Advanced Search
MyIDEAS: Login

Estimating the functional form of road traffic maturity

Contents:

Author Info

  • Antonio Nunez

    (LET - Laboratoire d'économie des transports - CNRS : UMR5593 - Université Lumière - Lyon II - Ecole Nationale des Travaux Publics de l'Etat)

Registered author(s):

    Abstract

    It has been observed that older high traffic motorways experience lower traffic growth than newer ones (ceteris paribus). This phenomenon is known as traffic maturity; however, it is not captured through traditional time-series long-term forecasts, due to constant elasticity to gross domestic product these models assume. In this paper we argue that traffic maturity results from decreasing marginal utility of transport. The elasticity of individual mobility with respect to the revenue tends to decrease when the level of mobility increases. In order to find evidences of decreasing elasticity we analyse a cross-section time-series sample including 40 French motorways' sections. This analysis shows that decreasing elasticity can be observed in the long term. We then propose a decreasing function for the traffic elasticity with respect to the economic growth, which depends on the traffic level on the road. This model provides a good explanation for the observed traffic evolution and gives a rigorous econometric approach to time-series traffic forecasts.

    Download Info

    If you experience problems downloading a file, check if you have the proper application to view it first. In case of further problems read the IDEAS help page. Note that these files are not on the IDEAS site. Please be patient as the files may be large.
    File URL: http://halshs.archives-ouvertes.fr/docs/00/32/30/46/PDF/nunez_maturity_2007.pdf
    Download Restriction: no

    Bibliographic Info

    Paper provided by HAL in its series Post-Print with number halshs-00323046.

    as in new window
    Length:
    Date of creation: 2008
    Date of revision:
    Publication status: Published, Networks and Spatial Economics, 2008, 8, 2/3, pp. 257-271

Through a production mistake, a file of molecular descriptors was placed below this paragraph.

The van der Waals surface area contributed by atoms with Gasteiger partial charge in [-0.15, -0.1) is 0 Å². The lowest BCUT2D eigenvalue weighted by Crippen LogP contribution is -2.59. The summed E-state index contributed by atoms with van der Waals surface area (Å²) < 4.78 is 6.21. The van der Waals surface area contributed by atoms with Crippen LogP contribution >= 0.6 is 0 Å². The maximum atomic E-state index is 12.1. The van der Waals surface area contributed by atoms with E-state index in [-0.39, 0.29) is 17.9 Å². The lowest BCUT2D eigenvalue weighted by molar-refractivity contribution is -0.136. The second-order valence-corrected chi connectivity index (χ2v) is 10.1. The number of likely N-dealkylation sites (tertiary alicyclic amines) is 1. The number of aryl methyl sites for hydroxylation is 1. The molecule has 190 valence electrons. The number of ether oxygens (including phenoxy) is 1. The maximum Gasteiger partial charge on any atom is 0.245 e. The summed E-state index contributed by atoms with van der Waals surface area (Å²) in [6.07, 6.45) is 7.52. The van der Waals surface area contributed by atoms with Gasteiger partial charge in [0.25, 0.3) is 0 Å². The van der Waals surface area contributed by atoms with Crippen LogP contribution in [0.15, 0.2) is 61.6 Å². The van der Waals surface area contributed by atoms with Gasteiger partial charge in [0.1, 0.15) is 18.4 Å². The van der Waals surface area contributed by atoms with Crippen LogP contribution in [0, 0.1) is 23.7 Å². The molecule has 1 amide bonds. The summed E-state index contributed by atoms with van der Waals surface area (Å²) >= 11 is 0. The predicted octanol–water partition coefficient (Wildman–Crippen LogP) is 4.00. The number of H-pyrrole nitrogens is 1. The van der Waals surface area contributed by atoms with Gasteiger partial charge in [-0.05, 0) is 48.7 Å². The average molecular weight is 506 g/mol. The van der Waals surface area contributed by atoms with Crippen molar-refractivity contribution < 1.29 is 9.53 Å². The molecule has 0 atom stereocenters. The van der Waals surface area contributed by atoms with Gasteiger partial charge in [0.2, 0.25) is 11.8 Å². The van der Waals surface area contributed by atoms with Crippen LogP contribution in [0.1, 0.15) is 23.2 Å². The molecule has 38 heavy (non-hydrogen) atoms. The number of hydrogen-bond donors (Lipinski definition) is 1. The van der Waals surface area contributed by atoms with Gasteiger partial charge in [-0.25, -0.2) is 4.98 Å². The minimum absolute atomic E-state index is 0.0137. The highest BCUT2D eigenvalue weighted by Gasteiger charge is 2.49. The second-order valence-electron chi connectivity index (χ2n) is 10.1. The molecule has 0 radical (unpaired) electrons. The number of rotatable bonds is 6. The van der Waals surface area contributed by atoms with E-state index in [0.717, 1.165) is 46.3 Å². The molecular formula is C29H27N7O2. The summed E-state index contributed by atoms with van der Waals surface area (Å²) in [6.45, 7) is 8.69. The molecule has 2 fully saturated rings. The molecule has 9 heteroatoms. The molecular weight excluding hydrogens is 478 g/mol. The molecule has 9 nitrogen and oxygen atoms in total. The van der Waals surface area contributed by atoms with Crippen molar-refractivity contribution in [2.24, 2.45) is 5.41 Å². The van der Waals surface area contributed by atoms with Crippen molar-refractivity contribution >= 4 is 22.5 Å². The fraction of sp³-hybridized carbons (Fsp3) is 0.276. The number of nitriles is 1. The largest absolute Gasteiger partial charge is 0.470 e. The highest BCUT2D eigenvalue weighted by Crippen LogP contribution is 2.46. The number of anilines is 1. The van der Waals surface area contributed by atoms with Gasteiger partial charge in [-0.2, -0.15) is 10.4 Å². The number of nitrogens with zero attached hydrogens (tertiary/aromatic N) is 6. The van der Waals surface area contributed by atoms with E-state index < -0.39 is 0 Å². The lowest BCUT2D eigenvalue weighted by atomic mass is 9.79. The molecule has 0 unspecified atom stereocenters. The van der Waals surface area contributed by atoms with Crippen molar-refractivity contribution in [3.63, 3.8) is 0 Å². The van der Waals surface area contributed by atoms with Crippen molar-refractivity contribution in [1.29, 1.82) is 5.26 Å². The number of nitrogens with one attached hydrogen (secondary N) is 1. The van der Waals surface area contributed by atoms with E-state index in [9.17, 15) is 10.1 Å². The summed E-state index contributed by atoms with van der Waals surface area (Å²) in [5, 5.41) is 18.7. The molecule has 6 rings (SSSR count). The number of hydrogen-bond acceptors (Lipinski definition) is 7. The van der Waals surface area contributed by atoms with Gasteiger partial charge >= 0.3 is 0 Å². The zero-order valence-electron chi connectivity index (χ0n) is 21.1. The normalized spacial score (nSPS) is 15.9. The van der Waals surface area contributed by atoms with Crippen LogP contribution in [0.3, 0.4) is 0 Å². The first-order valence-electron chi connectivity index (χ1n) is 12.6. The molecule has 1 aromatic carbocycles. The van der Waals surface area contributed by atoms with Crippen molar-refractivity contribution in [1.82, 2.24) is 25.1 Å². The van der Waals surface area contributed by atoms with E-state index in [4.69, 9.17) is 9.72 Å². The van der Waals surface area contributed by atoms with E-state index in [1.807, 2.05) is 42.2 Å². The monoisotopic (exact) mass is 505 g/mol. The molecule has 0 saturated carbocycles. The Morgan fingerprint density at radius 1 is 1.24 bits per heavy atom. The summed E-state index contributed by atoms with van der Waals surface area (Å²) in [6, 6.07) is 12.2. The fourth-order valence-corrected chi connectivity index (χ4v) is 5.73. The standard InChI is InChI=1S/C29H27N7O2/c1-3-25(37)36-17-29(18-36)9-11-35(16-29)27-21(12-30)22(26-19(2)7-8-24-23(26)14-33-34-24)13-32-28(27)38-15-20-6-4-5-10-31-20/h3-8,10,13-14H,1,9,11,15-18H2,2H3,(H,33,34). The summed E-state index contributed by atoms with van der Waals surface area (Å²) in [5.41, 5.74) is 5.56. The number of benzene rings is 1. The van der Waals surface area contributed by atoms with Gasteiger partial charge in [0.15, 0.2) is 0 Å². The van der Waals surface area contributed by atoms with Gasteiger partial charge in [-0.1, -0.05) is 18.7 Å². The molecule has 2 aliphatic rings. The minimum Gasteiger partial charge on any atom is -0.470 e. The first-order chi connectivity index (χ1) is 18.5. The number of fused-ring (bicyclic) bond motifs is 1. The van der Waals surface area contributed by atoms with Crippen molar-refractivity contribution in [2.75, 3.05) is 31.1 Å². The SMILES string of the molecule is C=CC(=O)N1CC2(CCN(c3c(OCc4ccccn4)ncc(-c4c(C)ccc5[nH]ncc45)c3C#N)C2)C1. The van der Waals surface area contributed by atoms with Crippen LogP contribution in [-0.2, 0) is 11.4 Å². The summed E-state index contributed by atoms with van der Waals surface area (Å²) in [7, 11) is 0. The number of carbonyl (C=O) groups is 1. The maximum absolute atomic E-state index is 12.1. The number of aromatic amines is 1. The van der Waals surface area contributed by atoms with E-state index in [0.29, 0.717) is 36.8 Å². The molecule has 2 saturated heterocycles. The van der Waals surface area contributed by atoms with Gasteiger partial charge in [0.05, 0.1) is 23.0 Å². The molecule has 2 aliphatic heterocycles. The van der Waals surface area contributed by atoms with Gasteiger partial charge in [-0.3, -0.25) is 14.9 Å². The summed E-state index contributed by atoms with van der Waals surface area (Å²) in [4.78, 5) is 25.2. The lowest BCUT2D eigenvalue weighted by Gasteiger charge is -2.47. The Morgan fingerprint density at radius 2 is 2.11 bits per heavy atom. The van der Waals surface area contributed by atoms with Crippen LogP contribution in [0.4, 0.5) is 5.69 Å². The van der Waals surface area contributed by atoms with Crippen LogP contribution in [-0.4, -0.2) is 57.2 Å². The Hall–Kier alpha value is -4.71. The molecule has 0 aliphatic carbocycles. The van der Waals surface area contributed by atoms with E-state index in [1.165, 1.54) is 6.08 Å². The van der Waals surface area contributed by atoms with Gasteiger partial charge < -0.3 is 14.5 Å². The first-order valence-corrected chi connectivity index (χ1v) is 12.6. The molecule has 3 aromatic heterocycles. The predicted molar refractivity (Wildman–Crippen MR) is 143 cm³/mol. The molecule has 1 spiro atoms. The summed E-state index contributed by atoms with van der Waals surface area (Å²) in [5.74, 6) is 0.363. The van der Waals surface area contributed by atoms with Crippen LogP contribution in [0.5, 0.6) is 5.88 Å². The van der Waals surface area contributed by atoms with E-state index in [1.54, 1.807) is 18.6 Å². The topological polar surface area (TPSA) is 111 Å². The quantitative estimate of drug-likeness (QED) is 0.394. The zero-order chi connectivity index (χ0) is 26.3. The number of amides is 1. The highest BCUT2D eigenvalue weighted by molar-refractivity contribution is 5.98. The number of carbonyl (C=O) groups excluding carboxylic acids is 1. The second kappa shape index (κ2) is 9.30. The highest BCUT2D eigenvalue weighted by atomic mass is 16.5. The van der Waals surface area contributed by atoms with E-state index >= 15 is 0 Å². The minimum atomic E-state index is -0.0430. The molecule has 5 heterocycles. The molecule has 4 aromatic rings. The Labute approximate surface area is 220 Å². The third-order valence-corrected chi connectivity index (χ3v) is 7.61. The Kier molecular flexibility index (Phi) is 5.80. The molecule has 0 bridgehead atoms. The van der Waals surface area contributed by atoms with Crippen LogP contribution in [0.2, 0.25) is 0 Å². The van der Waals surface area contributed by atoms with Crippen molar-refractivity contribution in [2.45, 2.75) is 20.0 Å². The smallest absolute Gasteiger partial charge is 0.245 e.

Handle: RePEc:hal:journl:halshs-00323046

    Note: View the original document on HAL open archive server: http://halshs.archives-ouvertes.fr/halshs-00323046/en/
    Contact details of provider:
    Web page: http://hal.archives-ouvertes.fr/

    Related research

    Keywords: Demand forecast ; Elasticity ; Traffic growth ; Traffic maturity;

    This paper has been announced in the following NEP Reports:

    References

    References listed on IDEAS
    Please report citation or reference errors to , or , if you are the registered author of the cited work, log in to your RePEc Author Service profile, click on "citations" and make appropriate adjustments.:
    as in new window
    1. Patricia Mokhtarian & Francisco Samaniego & Robert Shumway & Neil Willits, 2002. "Revisiting the notion of induced traffic through a matched-pairs study," Transportation, Springer, vol. 29(2), pages 193-220, May.
    2. Graham, Anne, 2000. "Demand for leisure air travel and limits to growth," Journal of Air Transport Management, Elsevier, vol. 6(2), pages 109-118.
    3. Granger, C. W. J., 1981. "Some properties of time series data and their use in econometric model specification," Journal of Econometrics, Elsevier, vol. 16(1), pages 121-130, May.
    4. Granger, C. W. J. & Newbold, P., 1974. "Spurious regressions in econometrics," Journal of Econometrics, Elsevier, vol. 2(2), pages 111-120, July.
    5. Nelson, Charles R. & Plosser, Charles I., 1982. "Trends and random walks in macroeconmic time series : Some evidence and implications," Journal of Monetary Economics, Elsevier, vol. 10(2), pages 139-162.
    Full references (including those not matched with items on IDEAS)

    Citations

    Lists

    This item is not listed on Wikipedia, on a reading list or among the top items on IDEAS.

    Statistics

    Access and download statistics

    Corrections

    When requesting a correction, please mention this item's handle: RePEc:hal:journl:halshs-00323046. See general information about how to correct material in RePEc.

    For technical questions regarding this item, or to correct its authors, title, abstract, bibliographic or download information, contact: (CCSD).

    If you have authored this item and are not yet registered with RePEc, we encourage you to do it here. This allows to link your profile to this item. It also allows you to accept potential citations to this item that we are uncertain about.

    If references are entirely missing, you can add them using this form.

    If the full references list an item that is present in RePEc, but the system did not link to it, you can help with this form.

    If you know of missing items citing this one, you can help us creating those links by adding the relevant references in the same way as above, for each refering item. If you are a registered author of this item, you may also want to check the "citations" tab in your profile, as there may be some citations waiting for confirmation.

    Please note that corrections may take a couple of weeks to filter through the various RePEc services.